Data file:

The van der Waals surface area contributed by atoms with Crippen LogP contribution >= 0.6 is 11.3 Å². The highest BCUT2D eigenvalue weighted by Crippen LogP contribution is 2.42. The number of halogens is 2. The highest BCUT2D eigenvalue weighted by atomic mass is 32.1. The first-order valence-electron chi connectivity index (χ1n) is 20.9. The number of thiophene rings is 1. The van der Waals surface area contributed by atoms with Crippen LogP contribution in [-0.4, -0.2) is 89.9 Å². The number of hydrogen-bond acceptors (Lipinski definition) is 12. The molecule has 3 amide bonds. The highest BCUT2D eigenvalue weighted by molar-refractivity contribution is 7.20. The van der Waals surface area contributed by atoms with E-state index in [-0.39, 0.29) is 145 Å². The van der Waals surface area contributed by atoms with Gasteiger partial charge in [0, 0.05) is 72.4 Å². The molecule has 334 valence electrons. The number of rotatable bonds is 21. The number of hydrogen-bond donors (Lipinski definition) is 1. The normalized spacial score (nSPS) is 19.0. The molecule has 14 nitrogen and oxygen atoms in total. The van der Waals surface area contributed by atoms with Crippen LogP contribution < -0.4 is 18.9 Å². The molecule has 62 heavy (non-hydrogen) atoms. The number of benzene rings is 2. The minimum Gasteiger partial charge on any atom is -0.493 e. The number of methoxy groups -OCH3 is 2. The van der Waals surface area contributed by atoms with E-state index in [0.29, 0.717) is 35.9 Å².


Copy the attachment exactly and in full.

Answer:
The van der Waals surface area contributed by atoms with Crippen LogP contribution >= 0.6 is 11.3 Å². The highest BCUT2D eigenvalue weighted by Crippen LogP contribution is 2.42. The number of halogens is 2. The highest BCUT2D eigenvalue weighted by atomic mass is 32.1. The first-order valence-electron chi connectivity index (χ1n) is 20.9. The number of thiophene rings is 1. The van der Waals surface area contributed by atoms with Crippen LogP contribution in [-0.4, -0.2) is 89.9 Å². The number of hydrogen-bond acceptors (Lipinski definition) is 12. The molecule has 3 amide bonds. The highest BCUT2D eigenvalue weighted by molar-refractivity contribution is 7.20. The van der Waals surface area contributed by atoms with E-state index in [-0.39, 0.29) is 145 Å². The van der Waals surface area contributed by atoms with Gasteiger partial charge in [0, 0.05) is 72.4 Å². The molecule has 334 valence electrons. The number of rotatable bonds is 21. The number of hydrogen-bond donors (Lipinski definition) is 1. The normalized spacial score (nSPS) is 19.0. The molecule has 14 nitrogen and oxygen atoms in total. The van der Waals surface area contributed by atoms with Crippen LogP contribution < -0.4 is 18.9 Å². The molecule has 62 heavy (non-hydrogen) atoms. The number of benzene rings is 2. The minimum Gasteiger partial charge on any atom is -0.493 e. The number of methoxy groups -OCH3 is 2. The van der Waals surface area contributed by atoms with E-state index in [0.29, 0.717) is 35.9 Å².